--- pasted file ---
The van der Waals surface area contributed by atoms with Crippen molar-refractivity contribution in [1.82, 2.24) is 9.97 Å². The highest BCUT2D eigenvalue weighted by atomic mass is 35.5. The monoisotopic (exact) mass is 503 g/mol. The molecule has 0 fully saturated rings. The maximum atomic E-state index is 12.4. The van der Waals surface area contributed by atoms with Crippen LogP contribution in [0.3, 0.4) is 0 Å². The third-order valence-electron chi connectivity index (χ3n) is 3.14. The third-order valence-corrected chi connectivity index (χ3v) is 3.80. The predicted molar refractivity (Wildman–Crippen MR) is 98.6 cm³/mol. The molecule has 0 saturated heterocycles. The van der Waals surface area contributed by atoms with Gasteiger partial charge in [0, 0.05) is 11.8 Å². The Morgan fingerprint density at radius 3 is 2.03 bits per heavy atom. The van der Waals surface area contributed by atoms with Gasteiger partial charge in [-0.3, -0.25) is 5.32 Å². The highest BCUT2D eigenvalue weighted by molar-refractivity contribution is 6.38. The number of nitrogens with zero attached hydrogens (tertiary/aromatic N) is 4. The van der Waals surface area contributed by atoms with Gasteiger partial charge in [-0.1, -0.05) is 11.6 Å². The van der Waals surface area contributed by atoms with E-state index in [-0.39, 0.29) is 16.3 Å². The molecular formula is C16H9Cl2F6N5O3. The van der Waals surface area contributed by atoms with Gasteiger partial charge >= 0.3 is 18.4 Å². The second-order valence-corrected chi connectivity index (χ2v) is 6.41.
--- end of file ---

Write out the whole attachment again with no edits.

The van der Waals surface area contributed by atoms with Crippen molar-refractivity contribution in [1.82, 2.24) is 9.97 Å². The highest BCUT2D eigenvalue weighted by atomic mass is 35.5. The monoisotopic (exact) mass is 503 g/mol. The molecule has 0 fully saturated rings. The maximum atomic E-state index is 12.4. The van der Waals surface area contributed by atoms with Crippen LogP contribution in [0.3, 0.4) is 0 Å². The third-order valence-electron chi connectivity index (χ3n) is 3.14. The third-order valence-corrected chi connectivity index (χ3v) is 3.80. The predicted molar refractivity (Wildman–Crippen MR) is 98.6 cm³/mol. The molecule has 0 saturated heterocycles. The van der Waals surface area contributed by atoms with Gasteiger partial charge in [0, 0.05) is 11.8 Å². The Morgan fingerprint density at radius 3 is 2.03 bits per heavy atom. The van der Waals surface area contributed by atoms with Gasteiger partial charge in [-0.3, -0.25) is 5.32 Å². The highest BCUT2D eigenvalue weighted by molar-refractivity contribution is 6.38. The number of nitrogens with zero attached hydrogens (tertiary/aromatic N) is 4. The van der Waals surface area contributed by atoms with Gasteiger partial charge in [-0.1, -0.05) is 11.6 Å². The van der Waals surface area contributed by atoms with E-state index in [-0.39, 0.29) is 16.3 Å². The molecular formula is C16H9Cl2F6N5O3. The van der Waals surface area contributed by atoms with Gasteiger partial charge >= 0.3 is 18.4 Å². The second-order valence-corrected chi connectivity index (χ2v) is 6.41.